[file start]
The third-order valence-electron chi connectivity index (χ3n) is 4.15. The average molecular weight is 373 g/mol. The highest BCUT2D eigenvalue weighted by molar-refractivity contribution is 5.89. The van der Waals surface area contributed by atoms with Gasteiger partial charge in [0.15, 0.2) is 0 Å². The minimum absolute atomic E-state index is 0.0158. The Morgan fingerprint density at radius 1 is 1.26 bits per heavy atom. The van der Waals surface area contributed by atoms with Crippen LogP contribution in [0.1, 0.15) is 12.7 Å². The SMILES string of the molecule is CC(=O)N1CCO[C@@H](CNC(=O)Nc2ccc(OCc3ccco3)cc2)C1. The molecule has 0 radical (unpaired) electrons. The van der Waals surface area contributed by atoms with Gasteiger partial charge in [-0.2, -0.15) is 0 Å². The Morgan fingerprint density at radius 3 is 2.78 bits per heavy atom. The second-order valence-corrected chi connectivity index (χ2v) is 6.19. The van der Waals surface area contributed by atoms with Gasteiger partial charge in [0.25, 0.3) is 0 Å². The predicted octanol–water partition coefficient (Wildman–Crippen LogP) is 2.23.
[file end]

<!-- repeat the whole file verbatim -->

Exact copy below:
The third-order valence-electron chi connectivity index (χ3n) is 4.15. The average molecular weight is 373 g/mol. The highest BCUT2D eigenvalue weighted by molar-refractivity contribution is 5.89. The van der Waals surface area contributed by atoms with Gasteiger partial charge in [0.15, 0.2) is 0 Å². The minimum absolute atomic E-state index is 0.0158. The Morgan fingerprint density at radius 1 is 1.26 bits per heavy atom. The van der Waals surface area contributed by atoms with Crippen LogP contribution in [0.1, 0.15) is 12.7 Å². The SMILES string of the molecule is CC(=O)N1CCO[C@@H](CNC(=O)Nc2ccc(OCc3ccco3)cc2)C1. The molecule has 0 radical (unpaired) electrons. The van der Waals surface area contributed by atoms with Gasteiger partial charge in [-0.2, -0.15) is 0 Å². The Morgan fingerprint density at radius 3 is 2.78 bits per heavy atom. The second-order valence-corrected chi connectivity index (χ2v) is 6.19. The van der Waals surface area contributed by atoms with Gasteiger partial charge in [0.25, 0.3) is 0 Å². The predicted octanol–water partition coefficient (Wildman–Crippen LogP) is 2.23.